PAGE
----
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6 Dreamy Facts for Stomach Sleepers

As far back as I can remember, I’ve been a stomach sleeper. Try as I may to fall asleep on my back or in the fetal position, I always wake up flat on my belly with my face smashed into my pillow (which apparently causes wrinkles). If you’re not a stomach slumberer you’re likely wondering “What’s the big deal?”.

However, this article is for my fellow stomach sleepers who’ve been told by everyone—from mom to your doctor to your massage therapist—that stomach sleeping is the worst possible sleeping position…

1. Calling All Stomach Sleepers

According to the Sleep Assessment and Advisory Service, roughly 7-percent of the population is guilty of stomach sleeping—much of which is enjoyed in slumber with the arms wrapped around a pillow with the head turned to either right or left side.

While quite a few enjoy sleeping on their bellies, the AAS explains that stomach sleeping has long garnered a bad rap for developing lower back, neck, and spinal issues.

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2. Stomach Sleeping: The Bad News

The Mayo Clinic explains that stomach slumber is considered a poor sleeping position because it doesn’t support the natural curvature of the spine. Instead, this prone sleeping position fattens and stresses the spine.

Flat lining the neutral spine position is considered dangerous because most of the weight when maintaining this position rests on the mid-back, placing undue strain on the mid- and low-back, neck, and even cutting off sensation and causing tingling or numbness along the body’s main ligament and nerve route (the spine).

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3. Stomach Sleeping: A Bit of Good News

Despite the stress placed on the back and neck during stomach slumber, this 2015 Livestrong.com article does note some bonuses connected with stomach sleep. For instance, stomach sleeping tends to reduce snoring (for those who suffer from sleep apena) and aid digestion.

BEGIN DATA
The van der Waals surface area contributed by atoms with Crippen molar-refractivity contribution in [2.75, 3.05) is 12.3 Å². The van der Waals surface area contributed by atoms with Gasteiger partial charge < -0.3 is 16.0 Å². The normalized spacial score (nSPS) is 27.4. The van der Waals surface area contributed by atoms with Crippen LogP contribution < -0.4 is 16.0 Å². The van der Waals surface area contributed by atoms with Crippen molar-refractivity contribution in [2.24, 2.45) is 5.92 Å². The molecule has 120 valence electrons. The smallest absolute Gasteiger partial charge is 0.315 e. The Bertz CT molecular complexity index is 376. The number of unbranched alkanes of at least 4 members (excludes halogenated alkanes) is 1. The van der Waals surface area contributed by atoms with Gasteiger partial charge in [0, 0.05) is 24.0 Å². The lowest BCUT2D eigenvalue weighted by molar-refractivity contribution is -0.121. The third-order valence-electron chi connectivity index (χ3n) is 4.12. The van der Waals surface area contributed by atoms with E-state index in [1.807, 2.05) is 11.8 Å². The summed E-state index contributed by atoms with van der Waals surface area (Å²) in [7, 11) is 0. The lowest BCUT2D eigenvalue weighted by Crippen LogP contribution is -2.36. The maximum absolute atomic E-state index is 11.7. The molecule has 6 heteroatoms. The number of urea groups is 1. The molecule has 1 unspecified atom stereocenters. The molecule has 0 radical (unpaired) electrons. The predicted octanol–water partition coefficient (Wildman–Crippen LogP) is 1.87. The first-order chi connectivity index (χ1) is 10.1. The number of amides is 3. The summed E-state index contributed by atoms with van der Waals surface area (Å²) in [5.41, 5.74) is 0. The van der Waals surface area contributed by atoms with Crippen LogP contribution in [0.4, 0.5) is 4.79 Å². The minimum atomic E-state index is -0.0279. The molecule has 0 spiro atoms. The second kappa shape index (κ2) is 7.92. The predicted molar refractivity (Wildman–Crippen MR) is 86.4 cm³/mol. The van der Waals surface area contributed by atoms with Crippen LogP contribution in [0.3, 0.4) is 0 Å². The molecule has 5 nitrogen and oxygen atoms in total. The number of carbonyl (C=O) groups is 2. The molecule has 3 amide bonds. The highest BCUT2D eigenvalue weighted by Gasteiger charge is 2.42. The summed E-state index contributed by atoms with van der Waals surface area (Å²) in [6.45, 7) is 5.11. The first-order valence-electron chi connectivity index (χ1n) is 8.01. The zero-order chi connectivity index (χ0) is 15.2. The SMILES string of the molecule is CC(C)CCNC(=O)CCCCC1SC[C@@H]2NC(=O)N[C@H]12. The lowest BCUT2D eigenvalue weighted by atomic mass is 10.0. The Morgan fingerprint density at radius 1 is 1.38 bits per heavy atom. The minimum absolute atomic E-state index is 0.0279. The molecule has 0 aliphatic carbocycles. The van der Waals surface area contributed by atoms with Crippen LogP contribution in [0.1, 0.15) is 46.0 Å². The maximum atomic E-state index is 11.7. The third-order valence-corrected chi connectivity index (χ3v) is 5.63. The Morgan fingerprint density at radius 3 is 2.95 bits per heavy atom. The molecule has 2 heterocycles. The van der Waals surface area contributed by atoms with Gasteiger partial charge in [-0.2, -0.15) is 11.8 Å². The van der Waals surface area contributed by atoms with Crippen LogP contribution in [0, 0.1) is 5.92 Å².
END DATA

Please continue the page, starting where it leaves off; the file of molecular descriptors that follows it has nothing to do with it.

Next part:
While that’s pretty much the only list of plusses, a recent article from Prevention.com notes that sleeping belly down and head titled to one side won’t usually cause issues for health adults…the key word here is “healthy”, meaning no history of lower-back, neck, or spinal issues.

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4. Existing Back Pain

If you suffer from existing back or neck pain, stomach sleeping is likely a habit you’ll want to break. Like a re-occurring bad dream, stomach sleeping will only exacerbate existing lumbar spine pain and issues if you already have them.

If your back aches already, stomach slumber will over-extend the lumbar spine, causing nerve and ligament strain to already weak and damaged areas.

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5. Switching Up Sleeping Habits

As mentioned, swapping one sleeping position for another is easier said than done. However, you can urge your body to stay in the position you fall asleep in by using pillows and other sleep aids (bolsters) as support.

For instance, if you want to train yourself to fall asleep on your back, place a pillow or rolled up towel under the backs of your knees. This will take any stress off your lower back and promote a natural curvature of the spine. Placing a pillow between your legs in the fetal position, likewise, reduces any strain on the spine.

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6. Sticking to Stomach Sleep

If you can’t, no matter how hard you try, break your inclination to sleep belly down, face smooshed into your pillow, you can reduce lower back pain with proper pillow positioning.

Try sleeping with a pillow beneath your belly. This will prop up your mid back to promote natural curvature, and reduce the stress and pain on your spine. If pain persists, talk to your doctor about sleep aids, medical testing, and possible treatment options for pain.

 

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